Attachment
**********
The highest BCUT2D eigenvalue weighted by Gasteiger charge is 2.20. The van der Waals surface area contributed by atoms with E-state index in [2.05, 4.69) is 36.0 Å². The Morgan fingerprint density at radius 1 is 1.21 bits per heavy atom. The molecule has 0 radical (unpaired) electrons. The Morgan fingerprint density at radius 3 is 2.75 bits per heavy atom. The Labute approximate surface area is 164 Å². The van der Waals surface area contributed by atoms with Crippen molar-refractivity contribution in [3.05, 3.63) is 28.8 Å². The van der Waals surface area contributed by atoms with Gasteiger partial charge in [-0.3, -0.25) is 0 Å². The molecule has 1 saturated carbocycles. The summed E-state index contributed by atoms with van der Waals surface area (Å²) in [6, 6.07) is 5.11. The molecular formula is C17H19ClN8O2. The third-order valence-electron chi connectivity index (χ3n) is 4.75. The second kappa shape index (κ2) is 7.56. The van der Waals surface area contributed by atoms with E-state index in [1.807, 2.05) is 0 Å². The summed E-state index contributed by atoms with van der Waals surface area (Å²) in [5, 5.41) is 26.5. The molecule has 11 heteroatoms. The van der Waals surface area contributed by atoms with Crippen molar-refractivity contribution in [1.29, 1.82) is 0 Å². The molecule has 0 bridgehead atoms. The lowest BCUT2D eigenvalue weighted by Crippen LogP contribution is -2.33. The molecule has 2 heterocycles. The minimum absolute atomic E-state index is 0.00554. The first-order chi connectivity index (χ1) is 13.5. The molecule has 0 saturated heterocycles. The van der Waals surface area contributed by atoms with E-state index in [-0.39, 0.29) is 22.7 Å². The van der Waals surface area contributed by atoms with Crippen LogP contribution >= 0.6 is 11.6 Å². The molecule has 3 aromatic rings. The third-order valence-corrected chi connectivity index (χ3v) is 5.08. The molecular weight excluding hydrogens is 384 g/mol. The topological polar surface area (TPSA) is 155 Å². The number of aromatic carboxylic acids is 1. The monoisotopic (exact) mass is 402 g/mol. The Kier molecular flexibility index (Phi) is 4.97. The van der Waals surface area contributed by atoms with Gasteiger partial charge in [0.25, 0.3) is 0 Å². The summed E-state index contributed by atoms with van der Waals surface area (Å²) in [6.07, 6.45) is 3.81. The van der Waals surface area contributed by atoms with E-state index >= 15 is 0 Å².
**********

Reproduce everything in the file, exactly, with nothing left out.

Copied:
The highest BCUT2D eigenvalue weighted by Gasteiger charge is 2.20. The van der Waals surface area contributed by atoms with E-state index in [2.05, 4.69) is 36.0 Å². The Morgan fingerprint density at radius 1 is 1.21 bits per heavy atom. The molecule has 0 radical (unpaired) electrons. The Morgan fingerprint density at radius 3 is 2.75 bits per heavy atom. The Labute approximate surface area is 164 Å². The van der Waals surface area contributed by atoms with Crippen molar-refractivity contribution in [3.05, 3.63) is 28.8 Å². The van der Waals surface area contributed by atoms with Gasteiger partial charge in [-0.3, -0.25) is 0 Å². The molecule has 1 saturated carbocycles. The summed E-state index contributed by atoms with van der Waals surface area (Å²) in [6, 6.07) is 5.11. The molecular formula is C17H19ClN8O2. The third-order valence-electron chi connectivity index (χ3n) is 4.75. The second kappa shape index (κ2) is 7.56. The van der Waals surface area contributed by atoms with E-state index in [1.807, 2.05) is 0 Å². The summed E-state index contributed by atoms with van der Waals surface area (Å²) in [5, 5.41) is 26.5. The molecule has 11 heteroatoms. The van der Waals surface area contributed by atoms with Crippen molar-refractivity contribution in [1.29, 1.82) is 0 Å². The molecule has 0 bridgehead atoms. The lowest BCUT2D eigenvalue weighted by Crippen LogP contribution is -2.33. The molecule has 2 heterocycles. The minimum absolute atomic E-state index is 0.00554. The first-order chi connectivity index (χ1) is 13.5. The molecule has 0 saturated heterocycles. The van der Waals surface area contributed by atoms with E-state index in [-0.39, 0.29) is 22.7 Å². The van der Waals surface area contributed by atoms with Crippen LogP contribution >= 0.6 is 11.6 Å². The molecule has 3 aromatic rings. The third-order valence-corrected chi connectivity index (χ3v) is 5.08. The molecular weight excluding hydrogens is 384 g/mol. The topological polar surface area (TPSA) is 155 Å². The number of aromatic carboxylic acids is 1. The monoisotopic (exact) mass is 402 g/mol. The Kier molecular flexibility index (Phi) is 4.97. The van der Waals surface area contributed by atoms with Gasteiger partial charge in [0.25, 0.3) is 0 Å². The summed E-state index contributed by atoms with van der Waals surface area (Å²) in [6.07, 6.45) is 3.81. The van der Waals surface area contributed by atoms with E-state index >= 15 is 0 Å².